Artist Refik Anadol’s Immersive Installations Blend Architecture, Photography, and Machine Intelligence

Artist Refik Anadol’s Immersive Installations Blend Architecture, Photography, and Machine Intelligence

Commentary

Earlier this year during the Melbourne Design Week, Turkish born, LA-based visual artist Refik Anadol had given a talk about his experiences in merging art, science and technology together to explore architecture using machine-made moving images. The core of this work focuses on machine intelligence which is a topic that I had briefly explored during my undergraduate studies and have had a great interest in. Having built my career in technology and now in architectural photography, Anadol’s work fascinates with its ability to accentuate and elevate architecture through the combination of technology and art.

Originally from Turkey, Anadol graduated with an arts degree from Bilgi University in Istanbul specialising in media arts (with an interest in architectural photography). One of his first attempts in the projection of moving images, Augmented Structures v1.0,  was part of the 2011 Istanbul Biennial. The hypothesis of his project was to determine a method that allows the translation of media into architecture by fusing sound, visual arts and architecture together. He drew inspiration from a collaboration between French composer, Edgard Varèse, and Swiss architect, Le Corbusier, from their show (Poème Électronique) that exhibited at the Philips Pavillion in 1958. By taking field recordings of a popular shopping strip, Istiklal Street, Anadol and his collaborators converted sound into a mathematical representation, the mathematics into architecture and the architecture converted into a living canvas.

To further enhance his understanding on this type of visual representation, he moved to LA and enrolled into UCLA to work on his second Masters in Fine Art where he was mentored by the likes of Casey Reas, Jennifer Steinkamp and Christian Moeller. As part of his Masters’ dissertation, he wanted to incorporate an iconic Los Angeles landmark as part of his project. As a photographer with a strong interest in architecture, he was inspired by the works of Frank Gehry and notably Gehry’s Walt Disney Concert Hall.

Ever since discovering the collaboration between Varese and Le Corbusier, Anadol has been captivated by one of Edgard’s compositions, Amériques. For his project, Visions Of America: Amériques, Anadol and his team developed an algorithm that analysed the music being played in real-time and used the interior architecture of the music hall as a canvas to project the music as animated graphics. The real-time analysis of music was also intertwined with analysing the movements of the conductor being projected into the walls of the concert hall. This resulted in an immersive experience that went beyond listening to the composition but visually seeing ephemeral interaction between the conductor and Varèse’s music.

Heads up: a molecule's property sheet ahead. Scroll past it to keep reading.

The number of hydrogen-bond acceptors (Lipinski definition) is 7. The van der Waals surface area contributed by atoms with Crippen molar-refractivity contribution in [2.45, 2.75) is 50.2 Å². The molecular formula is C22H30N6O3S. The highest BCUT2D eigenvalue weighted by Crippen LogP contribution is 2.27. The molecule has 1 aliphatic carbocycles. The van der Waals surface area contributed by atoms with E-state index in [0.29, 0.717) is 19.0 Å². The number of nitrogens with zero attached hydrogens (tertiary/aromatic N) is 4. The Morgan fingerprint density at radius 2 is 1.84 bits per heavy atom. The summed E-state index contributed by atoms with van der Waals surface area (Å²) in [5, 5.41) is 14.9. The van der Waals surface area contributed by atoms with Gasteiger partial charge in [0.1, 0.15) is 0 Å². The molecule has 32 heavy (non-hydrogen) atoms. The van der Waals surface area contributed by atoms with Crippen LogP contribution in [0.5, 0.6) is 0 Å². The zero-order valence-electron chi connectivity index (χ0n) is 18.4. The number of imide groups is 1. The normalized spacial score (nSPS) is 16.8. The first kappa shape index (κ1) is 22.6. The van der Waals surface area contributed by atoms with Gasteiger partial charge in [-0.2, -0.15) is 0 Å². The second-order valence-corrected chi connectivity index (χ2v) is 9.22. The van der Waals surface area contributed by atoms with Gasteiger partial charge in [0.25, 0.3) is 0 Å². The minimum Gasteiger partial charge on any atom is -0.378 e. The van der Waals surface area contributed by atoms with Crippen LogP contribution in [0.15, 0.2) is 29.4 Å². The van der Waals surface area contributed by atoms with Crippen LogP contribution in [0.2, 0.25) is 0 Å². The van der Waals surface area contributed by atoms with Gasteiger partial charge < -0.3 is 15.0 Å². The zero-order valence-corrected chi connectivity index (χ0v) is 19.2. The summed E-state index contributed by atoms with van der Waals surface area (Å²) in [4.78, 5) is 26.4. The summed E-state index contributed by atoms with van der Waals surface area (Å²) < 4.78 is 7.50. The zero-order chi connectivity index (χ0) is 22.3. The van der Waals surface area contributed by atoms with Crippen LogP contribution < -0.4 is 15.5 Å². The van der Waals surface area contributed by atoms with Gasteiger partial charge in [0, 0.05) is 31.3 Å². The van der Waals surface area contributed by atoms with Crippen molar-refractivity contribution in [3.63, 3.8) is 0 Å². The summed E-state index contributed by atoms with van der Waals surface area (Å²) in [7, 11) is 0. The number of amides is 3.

Visions Of America: Amériques

In 2016, he took up an artist’s residency as part of Google’s Artists and Machine Intelligence Group to learn about AI which was a pivotal moment in his career.  The residency resulted in his first installation project, Archive Dreaming, using machine intelligence which later was followed up by Melting Memories.

In 2018, Anadol was commissioned by Los Angeles Philharmonic to help them create a light show that would celebrate their 100th anniversary.   For this project, WDCH Dreams, Anadol worked with Google’s Artists and Machine Intelligence Group to leverage their expertise in machine intelligence to sift through LA Phillharmonic’s 45TB archival material(587,763 image files, 1,880 video files, 1,483 metadata files, and 17,773 audio files (the equivalent of 40,000 hours of audio from 16,471 performances)).

Anadol and his team employed numerous machine learning algorithms to identify patterns in the memories (archival material) to create the dreams (the resultant output of the algorithms).  These dreams, albeit created by a machine, were created to mimic how humans dream, thus giving the building consciousness. These dreams were projected on to the facade of the concert hall through 42 projectors installed on the perimeter of the complex; in a sense using photography to adorn architecture.

A deeper look into the development of WDCH Dreams

Anadol’s latest body of work, Machine Hallucination, is currently on exhibition in NYC. This work is focused on the exploration of the architecture of New York-based on past and present memories. Anadol’s definition of memories is of images taken on phones that exist online.

Initially,  Anadol and his team began by exploring over 100 million publicly available photographs of New York using a custom algorithm that trawled through the public domain. These images were filtered to remove any people from the images so that the emphasis could be placed on the architecture itself resulting in a final set of eight million images.

An example of how the machine visualises the Brooklyn Bridge based upon the input images of the bridge.

The soundtrack to this exhibit was generated by a recurrent neural network that used publicly available recordings of the city’s sounds to train the algorithm. Finally, the audio and imagery are fed into a final algorithm, generative adversarial networks, which uses the two data inputs to output a 30-minute cinematic experience whose narrative is entirely generated by a machine. Anadol describes this final output as the machine’s own dream of New York through past and present references of what it may look in the near future. Finally, this is experienced in a true three-dimensional space whereby the dreams are projected upon the walls, ceilings and floors, engulfing you inside the mind of a machine.

If you happen to be in New York and are interested in visiting Anadol’s current exhibition, the details can be found here.